Hume's Theory of the Passions and of Morals: A Study of Books II and III of the "Treatise"

Hume's Theory of the Passions and of Morals: A Study of Books II and III of the "Treatise"

Hume's Theory of the Passions and of Morals: A Study of Books II and III of the "Treatise"

Hume's Theory of the Passions and of Morals: A Study of Books II and III of the "Treatise"

Excerpt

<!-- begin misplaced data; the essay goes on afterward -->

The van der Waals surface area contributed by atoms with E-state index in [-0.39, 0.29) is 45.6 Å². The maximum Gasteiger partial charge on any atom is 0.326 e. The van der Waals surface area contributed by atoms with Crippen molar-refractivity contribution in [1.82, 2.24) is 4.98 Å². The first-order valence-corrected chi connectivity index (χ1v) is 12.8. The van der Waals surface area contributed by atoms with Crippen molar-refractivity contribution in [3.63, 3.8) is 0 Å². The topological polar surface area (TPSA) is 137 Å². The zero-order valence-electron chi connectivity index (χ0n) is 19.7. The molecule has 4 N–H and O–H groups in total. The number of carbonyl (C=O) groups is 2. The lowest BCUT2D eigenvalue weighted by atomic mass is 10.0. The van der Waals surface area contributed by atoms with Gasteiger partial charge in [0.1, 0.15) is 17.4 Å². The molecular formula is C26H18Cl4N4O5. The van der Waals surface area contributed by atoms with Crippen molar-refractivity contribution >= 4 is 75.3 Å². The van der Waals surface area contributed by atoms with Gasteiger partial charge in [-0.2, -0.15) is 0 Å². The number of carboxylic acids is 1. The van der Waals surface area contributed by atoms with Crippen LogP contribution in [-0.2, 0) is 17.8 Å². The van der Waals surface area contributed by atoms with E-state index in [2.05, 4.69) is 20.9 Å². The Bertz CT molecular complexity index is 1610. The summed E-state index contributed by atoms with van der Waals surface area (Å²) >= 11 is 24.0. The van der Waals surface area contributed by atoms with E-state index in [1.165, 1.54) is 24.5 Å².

If the philosophy of Hume is lacking in fundamental consistency and clarity of theoretic aim, it has surely met with the fate which it deserves; for not even the theories of Kant or Hegel, both supposedly much more obscure writers, have received a wider range of interpretation and evaluation. This variety of interpretation extends from the older version of T. H. Green, in whose portrayal Hume's philosophy is an "anachronistic" and self-destructively skeptical development of principles inherited from Locke and Berkeley, to more recent readings in which the same philosophy appears as "not fundamentally sceptical" but "positive, naturalistic, . . . and humanistic in tendency." To seek to contribute further to the interpretative analysis of Hume's philosophy may, in the face of such extremes of scholarly opinion, seem an inefficient method of narrowing a choice already grown, to all appearances, maximally wide. But it is also possible that the range is not as wide as it may appear. T. H. Green's extensive analysis of the Treatise of Human Nature, so far from realizing its declared aim of turning the thoughts of young Englishmen away from anachronistic systems typified by Hume's, has no doubt served as a major stimulus for much of the serious consideration of Hume's position by which it has been succeeded and superseded. And the superficiality of the usual historical treatment in which Hume appears as the last of a trilogy the other members of which are Locke and Berkeley has been amply demonstrated by the detailed analyses . . .

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